, Volume 23, Issue 4, pp 2487–2500 | Cite as

Nanofibrillated cellulose/nanographite composite films

  • Sinke H. OsongEmail author
  • Christina Dahlström
  • Sven Forsberg
  • Britta Andres
  • Per Engstrand
  • Sven Norgren
  • Ann-Christine Engström
Original Paper


Though research into nanofibrillated cellulose (NFC) has recently increased, few studies have considered co-utilising NFC and nanographite (NG) in composite films, and, it has, however been a challenge to use high-yield pulp fibres (mechanical pulps) to produce this nanofibrillar material. It is worth noting that there is a significant difference between chemical pulp fibres and high-yield pulp fibres, as the former is composed mainly of cellulose and has a yield of approximately 50 % while the latter is consist of cellulose, hemicellulose and lignin, and has a yield of approximately 90 %. NFC was produced by combining TEMPO (2,2,6,6-tetramethypiperidine-1-oxyl)-mediated oxidation with the mechanical shearing of chemi-thermomechanical pulp (CTMP) and sulphite pulp (SP); the NG was produced by mechanically exfoliating graphite. The different NaClO dosages in the TEMPO system differently oxidised the fibres, altering their fibrillation efficiency. NFC–NG films were produced by casting in a Petri dish. We examine the effect of NG on the sheet-resistance and mechanical properties of NFC films. Addition of 10 wt% NG to 90 wt% NFC of sample CC2 (5 mmol NaClO CTMP-NFC homogenised for 60 min) improved the sheet resistance, i.e. from that of an insulating pure NFC film to 180 Ω/sq. Further addition of 20 (CC3) and 25 wt% (CC4) of NG to 80 and 75 wt% respectively, lowered the sheet resistance to 17 and 9 Ω/sq, respectively. For the mechanical properties, we found that adding 10 wt% NG to 90 wt% NFC of sample HH2 (5 mmol NaClO SP-NFC homogenised for 60 min) improved the tensile index by 28 %, tensile stiffness index by 20 %, and peak load by 28 %. The film’s surface morphology was visualised using scanning electron microscopy, revealing the fibrillated structure of NFC and NG. This methodology yields NFC–NG films that are mechanically stable, bendable, and flexible.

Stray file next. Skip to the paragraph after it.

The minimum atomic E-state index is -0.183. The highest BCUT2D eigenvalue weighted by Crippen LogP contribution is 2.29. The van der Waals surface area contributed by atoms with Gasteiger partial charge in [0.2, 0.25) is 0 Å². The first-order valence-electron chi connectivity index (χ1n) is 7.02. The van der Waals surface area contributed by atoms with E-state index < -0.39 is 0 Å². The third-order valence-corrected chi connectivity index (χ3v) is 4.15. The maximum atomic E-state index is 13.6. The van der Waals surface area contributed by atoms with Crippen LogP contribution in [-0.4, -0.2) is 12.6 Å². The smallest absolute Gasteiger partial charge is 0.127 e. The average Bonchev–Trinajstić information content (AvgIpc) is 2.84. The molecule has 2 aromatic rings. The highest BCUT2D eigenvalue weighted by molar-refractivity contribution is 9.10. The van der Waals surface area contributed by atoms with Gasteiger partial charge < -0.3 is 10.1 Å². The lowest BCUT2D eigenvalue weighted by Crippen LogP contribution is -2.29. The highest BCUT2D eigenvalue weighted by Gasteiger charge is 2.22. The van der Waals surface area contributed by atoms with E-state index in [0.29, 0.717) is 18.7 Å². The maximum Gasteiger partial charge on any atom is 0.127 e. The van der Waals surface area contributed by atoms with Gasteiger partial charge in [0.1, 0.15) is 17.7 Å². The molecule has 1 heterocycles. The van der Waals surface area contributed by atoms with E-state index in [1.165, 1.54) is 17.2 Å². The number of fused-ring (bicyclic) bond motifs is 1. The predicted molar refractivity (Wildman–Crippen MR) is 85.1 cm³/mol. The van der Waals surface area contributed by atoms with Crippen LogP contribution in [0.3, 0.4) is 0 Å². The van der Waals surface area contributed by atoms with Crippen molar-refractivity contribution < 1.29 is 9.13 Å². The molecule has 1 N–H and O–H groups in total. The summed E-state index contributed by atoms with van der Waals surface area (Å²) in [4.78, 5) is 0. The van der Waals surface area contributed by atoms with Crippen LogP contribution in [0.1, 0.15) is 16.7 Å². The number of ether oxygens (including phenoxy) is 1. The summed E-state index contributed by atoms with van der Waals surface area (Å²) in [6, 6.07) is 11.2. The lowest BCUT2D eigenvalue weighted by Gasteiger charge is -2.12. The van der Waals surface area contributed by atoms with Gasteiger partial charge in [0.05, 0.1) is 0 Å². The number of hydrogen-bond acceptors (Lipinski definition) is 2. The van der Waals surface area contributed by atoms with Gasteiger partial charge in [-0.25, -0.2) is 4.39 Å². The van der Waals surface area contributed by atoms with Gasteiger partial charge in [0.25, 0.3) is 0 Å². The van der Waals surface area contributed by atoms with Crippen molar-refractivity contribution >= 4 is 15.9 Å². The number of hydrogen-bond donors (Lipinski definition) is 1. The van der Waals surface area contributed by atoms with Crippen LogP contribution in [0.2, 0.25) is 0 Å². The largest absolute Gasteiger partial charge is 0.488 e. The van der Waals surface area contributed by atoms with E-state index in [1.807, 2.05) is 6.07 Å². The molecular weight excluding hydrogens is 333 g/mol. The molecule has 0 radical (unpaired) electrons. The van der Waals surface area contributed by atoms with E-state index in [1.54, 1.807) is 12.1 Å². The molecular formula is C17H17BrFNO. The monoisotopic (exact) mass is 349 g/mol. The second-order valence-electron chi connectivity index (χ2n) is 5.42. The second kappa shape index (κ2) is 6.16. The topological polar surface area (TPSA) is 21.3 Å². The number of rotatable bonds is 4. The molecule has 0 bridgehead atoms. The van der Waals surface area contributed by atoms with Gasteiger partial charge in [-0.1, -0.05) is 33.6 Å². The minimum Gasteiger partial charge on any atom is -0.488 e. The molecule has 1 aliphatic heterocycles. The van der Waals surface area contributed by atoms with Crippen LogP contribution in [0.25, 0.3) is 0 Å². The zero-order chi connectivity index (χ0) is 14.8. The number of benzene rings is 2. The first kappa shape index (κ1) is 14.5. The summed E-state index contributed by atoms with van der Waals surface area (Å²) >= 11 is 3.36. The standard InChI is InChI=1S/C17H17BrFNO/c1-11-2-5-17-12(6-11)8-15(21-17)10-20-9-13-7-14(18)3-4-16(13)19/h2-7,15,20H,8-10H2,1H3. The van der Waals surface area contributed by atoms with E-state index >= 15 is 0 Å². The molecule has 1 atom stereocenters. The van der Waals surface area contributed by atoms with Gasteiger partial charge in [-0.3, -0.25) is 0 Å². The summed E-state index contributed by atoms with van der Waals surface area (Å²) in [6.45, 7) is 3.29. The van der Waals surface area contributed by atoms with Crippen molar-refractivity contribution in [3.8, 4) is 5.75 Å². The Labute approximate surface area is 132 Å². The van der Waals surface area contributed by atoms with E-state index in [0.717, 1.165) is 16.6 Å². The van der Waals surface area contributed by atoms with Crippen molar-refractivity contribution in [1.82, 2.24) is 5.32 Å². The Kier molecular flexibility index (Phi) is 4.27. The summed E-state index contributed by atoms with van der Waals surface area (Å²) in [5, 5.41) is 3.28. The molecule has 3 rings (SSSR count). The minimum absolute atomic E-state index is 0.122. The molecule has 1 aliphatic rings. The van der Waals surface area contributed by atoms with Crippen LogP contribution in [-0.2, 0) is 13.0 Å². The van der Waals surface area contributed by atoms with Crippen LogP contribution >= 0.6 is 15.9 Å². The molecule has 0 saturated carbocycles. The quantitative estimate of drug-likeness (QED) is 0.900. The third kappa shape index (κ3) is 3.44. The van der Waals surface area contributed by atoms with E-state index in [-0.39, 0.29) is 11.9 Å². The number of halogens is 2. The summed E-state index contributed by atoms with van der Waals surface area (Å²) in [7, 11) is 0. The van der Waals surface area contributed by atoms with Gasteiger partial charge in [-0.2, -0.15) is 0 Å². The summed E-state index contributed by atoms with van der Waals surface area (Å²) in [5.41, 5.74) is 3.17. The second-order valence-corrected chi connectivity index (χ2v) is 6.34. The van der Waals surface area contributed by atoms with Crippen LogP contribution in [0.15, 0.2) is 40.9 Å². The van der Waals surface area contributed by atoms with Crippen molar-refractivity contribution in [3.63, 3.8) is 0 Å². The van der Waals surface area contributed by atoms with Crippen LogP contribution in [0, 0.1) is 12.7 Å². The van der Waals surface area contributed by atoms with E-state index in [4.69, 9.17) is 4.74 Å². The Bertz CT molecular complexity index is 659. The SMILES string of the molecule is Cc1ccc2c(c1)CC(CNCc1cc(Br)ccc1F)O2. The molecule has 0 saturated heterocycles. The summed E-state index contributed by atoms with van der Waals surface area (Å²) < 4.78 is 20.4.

Nanofibrillated cellulose Nanographite Nanocomposites TEMPO High-speed homogenisation 



This work was financially supported by the KK Foundation in collaboration with MoRe Research and Mid Sweden University as part of the programme Forest as a Resource Industrial Research College (FORIC) at Mid Sweden University.


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Copyright information

© Springer Science+Business Media Dordrecht 2016

Authors and Affiliations

  • Sinke H. Osong
    • 1
    Email author
  • Christina Dahlström
    • 1
  • Sven Forsberg
    • 2
  • Britta Andres
    • 2
  • Per Engstrand
    • 1
  • Sven Norgren
    • 1
  • Ann-Christine Engström
    • 2
  1. 1.Department of Chemical EngineeringMid Sweden UniversitySundsvallSweden
  2. 2.Department of Natural SciencesMid Sweden UniversitySundsvallSweden

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